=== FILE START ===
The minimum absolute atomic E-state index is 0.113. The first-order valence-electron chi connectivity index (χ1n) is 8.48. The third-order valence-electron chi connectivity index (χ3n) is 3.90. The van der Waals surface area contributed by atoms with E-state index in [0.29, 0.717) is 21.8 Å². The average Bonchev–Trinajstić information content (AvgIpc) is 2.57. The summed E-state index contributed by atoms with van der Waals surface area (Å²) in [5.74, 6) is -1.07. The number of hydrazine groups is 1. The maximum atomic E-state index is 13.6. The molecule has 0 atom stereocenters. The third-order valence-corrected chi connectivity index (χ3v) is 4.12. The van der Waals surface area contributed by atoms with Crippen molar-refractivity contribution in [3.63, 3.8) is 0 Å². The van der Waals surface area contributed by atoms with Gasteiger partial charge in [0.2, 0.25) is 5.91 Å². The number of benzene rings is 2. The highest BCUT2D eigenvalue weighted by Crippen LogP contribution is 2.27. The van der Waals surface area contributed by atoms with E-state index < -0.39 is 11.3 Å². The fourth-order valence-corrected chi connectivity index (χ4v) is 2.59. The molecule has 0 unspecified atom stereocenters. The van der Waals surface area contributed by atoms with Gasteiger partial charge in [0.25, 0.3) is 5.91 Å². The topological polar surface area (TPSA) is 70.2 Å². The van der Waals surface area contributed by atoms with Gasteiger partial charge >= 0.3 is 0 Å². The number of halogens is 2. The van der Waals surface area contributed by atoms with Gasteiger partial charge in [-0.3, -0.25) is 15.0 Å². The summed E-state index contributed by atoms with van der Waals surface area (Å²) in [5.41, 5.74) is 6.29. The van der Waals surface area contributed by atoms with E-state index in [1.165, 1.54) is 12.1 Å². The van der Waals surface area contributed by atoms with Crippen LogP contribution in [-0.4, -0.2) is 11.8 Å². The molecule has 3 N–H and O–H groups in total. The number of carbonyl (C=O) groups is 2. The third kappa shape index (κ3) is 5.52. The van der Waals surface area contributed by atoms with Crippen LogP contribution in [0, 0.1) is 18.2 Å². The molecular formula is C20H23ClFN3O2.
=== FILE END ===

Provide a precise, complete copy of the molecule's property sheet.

The minimum absolute atomic E-state index is 0.113. The first-order valence-electron chi connectivity index (χ1n) is 8.48. The third-order valence-electron chi connectivity index (χ3n) is 3.90. The van der Waals surface area contributed by atoms with E-state index in [0.29, 0.717) is 21.8 Å². The average Bonchev–Trinajstić information content (AvgIpc) is 2.57. The summed E-state index contributed by atoms with van der Waals surface area (Å²) in [5.74, 6) is -1.07. The number of hydrazine groups is 1. The maximum atomic E-state index is 13.6. The molecule has 0 atom stereocenters. The third-order valence-corrected chi connectivity index (χ3v) is 4.12. The van der Waals surface area contributed by atoms with Crippen molar-refractivity contribution in [3.63, 3.8) is 0 Å². The van der Waals surface area contributed by atoms with Gasteiger partial charge in [0.2, 0.25) is 5.91 Å². The number of benzene rings is 2. The highest BCUT2D eigenvalue weighted by Crippen LogP contribution is 2.27. The van der Waals surface area contributed by atoms with E-state index < -0.39 is 11.3 Å². The fourth-order valence-corrected chi connectivity index (χ4v) is 2.59. The molecule has 0 unspecified atom stereocenters. The van der Waals surface area contributed by atoms with Gasteiger partial charge in [0.25, 0.3) is 5.91 Å². The topological polar surface area (TPSA) is 70.2 Å². The van der Waals surface area contributed by atoms with Gasteiger partial charge >= 0.3 is 0 Å². The number of halogens is 2. The van der Waals surface area contributed by atoms with Gasteiger partial charge in [-0.3, -0.25) is 15.0 Å². The summed E-state index contributed by atoms with van der Waals surface area (Å²) in [5.41, 5.74) is 6.29. The van der Waals surface area contributed by atoms with E-state index in [1.165, 1.54) is 12.1 Å². The van der Waals surface area contributed by atoms with Crippen LogP contribution in [-0.4, -0.2) is 11.8 Å². The molecule has 3 N–H and O–H groups in total. The number of carbonyl (C=O) groups is 2. The third kappa shape index (κ3) is 5.52. The van der Waals surface area contributed by atoms with Crippen LogP contribution in [0, 0.1) is 18.2 Å². The molecular formula is C20H23ClFN3O2.